By 1900 and the era of Picasso, Braque & Co., the modern game of Success in Art was pretty well set. As a painter or sculptor the artist would do work that baffled or subverted the cozy bourgeois vision of reality. As an individual—well, that was a bit more complex. As a bohemian, the artist had now left the salons of the upper classes—but he had not left their world. For getting away from the bourgeoisie there’s nothing like packing up your paints and easel and heading for Tahiti, or even Brittany, which was Gauguin’s first stop. But who else even got as far as Brittany? Nobody. The rest got no farther than the heights of Montmartre and Montparnasse, which are what?—perhaps two miles from the Champs Elysées. Likewise in the United States: believe me, you can get all the tubes of Winsor & Newton paint you want in Cincinnati, but the artists keep migrating to New York all the same … You can see them six days a week … hot off the Carey airport bus, lined up in front of the real-estate office on Broome Street in their identical blue jeans, gum boots, and quilted Long March jackets … looking, of course, for the inevitable Loft …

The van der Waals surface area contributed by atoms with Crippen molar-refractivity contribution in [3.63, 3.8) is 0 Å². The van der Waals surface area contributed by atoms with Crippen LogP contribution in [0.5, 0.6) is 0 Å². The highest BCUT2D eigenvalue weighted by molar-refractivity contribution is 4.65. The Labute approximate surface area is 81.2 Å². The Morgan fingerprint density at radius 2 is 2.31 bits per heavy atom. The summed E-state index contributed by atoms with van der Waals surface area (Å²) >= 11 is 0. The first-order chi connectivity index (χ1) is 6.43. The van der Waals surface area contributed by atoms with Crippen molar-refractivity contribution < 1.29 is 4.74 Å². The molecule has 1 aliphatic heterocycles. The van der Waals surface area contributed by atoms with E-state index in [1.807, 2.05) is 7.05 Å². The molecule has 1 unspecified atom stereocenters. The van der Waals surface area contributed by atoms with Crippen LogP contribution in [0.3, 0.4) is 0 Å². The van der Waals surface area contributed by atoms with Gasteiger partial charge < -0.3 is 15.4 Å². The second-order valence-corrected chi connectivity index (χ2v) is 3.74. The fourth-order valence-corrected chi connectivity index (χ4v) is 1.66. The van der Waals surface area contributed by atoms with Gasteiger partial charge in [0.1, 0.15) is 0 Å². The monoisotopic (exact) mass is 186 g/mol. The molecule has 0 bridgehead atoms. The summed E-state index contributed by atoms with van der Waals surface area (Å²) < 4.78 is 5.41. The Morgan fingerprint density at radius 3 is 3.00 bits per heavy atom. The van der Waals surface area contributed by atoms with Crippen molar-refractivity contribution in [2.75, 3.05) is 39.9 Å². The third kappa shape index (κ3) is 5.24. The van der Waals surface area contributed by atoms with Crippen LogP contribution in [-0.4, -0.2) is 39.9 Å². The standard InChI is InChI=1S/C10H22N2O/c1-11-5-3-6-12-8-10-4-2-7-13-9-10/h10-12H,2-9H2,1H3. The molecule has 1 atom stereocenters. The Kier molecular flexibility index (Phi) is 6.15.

But the best of the original modern artists of the early 20th century were those who had traditional training, but who used those techniques in the quest for new forms and styles. Mondrian could pain exceptional portraits and landscapes before going off in search of black lines and primary colors; Mies van der Rohe was highly influenced by German classical architect Karl Friedrich Schinkel (1781 – 1841), and could effortlessly draw buildings in Schinkel’s traditional style, before ultimately narrowing his own palette down to plate glass and I-beams, which keeping a sense of Schinkel’s proportion and grouping in his best buildings.